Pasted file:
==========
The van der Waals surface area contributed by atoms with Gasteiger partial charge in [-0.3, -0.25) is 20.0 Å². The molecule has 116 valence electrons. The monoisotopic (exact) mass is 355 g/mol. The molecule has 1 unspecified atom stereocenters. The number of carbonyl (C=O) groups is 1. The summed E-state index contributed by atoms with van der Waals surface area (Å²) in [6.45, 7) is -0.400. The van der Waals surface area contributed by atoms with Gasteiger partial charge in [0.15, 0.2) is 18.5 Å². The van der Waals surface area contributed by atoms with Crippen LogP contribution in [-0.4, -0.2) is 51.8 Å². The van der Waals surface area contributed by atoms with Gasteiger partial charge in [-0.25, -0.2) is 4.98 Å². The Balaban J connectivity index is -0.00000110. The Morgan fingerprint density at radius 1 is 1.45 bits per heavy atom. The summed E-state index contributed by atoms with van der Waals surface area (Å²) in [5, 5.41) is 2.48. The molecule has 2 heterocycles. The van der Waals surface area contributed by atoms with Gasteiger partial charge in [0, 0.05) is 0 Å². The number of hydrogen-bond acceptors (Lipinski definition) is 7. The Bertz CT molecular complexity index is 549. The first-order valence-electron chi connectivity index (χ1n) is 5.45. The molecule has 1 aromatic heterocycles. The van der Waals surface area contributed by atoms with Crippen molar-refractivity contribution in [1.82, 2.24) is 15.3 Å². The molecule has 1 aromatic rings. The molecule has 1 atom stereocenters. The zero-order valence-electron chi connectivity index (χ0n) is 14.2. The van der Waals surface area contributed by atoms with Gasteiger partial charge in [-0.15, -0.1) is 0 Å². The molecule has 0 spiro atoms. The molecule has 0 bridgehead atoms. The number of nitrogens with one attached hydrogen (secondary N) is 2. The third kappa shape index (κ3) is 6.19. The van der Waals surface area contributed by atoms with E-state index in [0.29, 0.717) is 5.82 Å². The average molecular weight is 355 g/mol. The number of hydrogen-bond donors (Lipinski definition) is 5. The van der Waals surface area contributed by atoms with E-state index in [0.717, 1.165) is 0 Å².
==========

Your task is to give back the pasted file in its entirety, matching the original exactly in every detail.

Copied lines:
The van der Waals surface area contributed by atoms with Gasteiger partial charge in [-0.3, -0.25) is 20.0 Å². The molecule has 116 valence electrons. The monoisotopic (exact) mass is 355 g/mol. The molecule has 1 unspecified atom stereocenters. The number of carbonyl (C=O) groups is 1. The summed E-state index contributed by atoms with van der Waals surface area (Å²) in [6.45, 7) is -0.400. The van der Waals surface area contributed by atoms with Gasteiger partial charge in [0.15, 0.2) is 18.5 Å². The van der Waals surface area contributed by atoms with Crippen LogP contribution in [-0.4, -0.2) is 51.8 Å². The van der Waals surface area contributed by atoms with Gasteiger partial charge in [-0.25, -0.2) is 4.98 Å². The Balaban J connectivity index is -0.00000110. The Morgan fingerprint density at radius 1 is 1.45 bits per heavy atom. The summed E-state index contributed by atoms with van der Waals surface area (Å²) in [5, 5.41) is 2.48. The molecule has 2 heterocycles. The van der Waals surface area contributed by atoms with Gasteiger partial charge in [0, 0.05) is 0 Å². The number of hydrogen-bond acceptors (Lipinski definition) is 7. The Bertz CT molecular complexity index is 549. The first-order valence-electron chi connectivity index (χ1n) is 5.45. The molecule has 1 aromatic heterocycles. The van der Waals surface area contributed by atoms with Crippen molar-refractivity contribution in [1.82, 2.24) is 15.3 Å². The molecule has 1 aromatic rings. The molecule has 1 atom stereocenters. The zero-order valence-electron chi connectivity index (χ0n) is 14.2. The van der Waals surface area contributed by atoms with Gasteiger partial charge in [-0.15, -0.1) is 0 Å². The molecule has 0 spiro atoms. The molecule has 0 bridgehead atoms. The number of nitrogens with one attached hydrogen (secondary N) is 2. The third kappa shape index (κ3) is 6.19. The van der Waals surface area contributed by atoms with E-state index in [0.29, 0.717) is 5.82 Å². The average molecular weight is 355 g/mol. The number of hydrogen-bond donors (Lipinski definition) is 5. The van der Waals surface area contributed by atoms with E-state index in [0.717, 1.165) is 0 Å².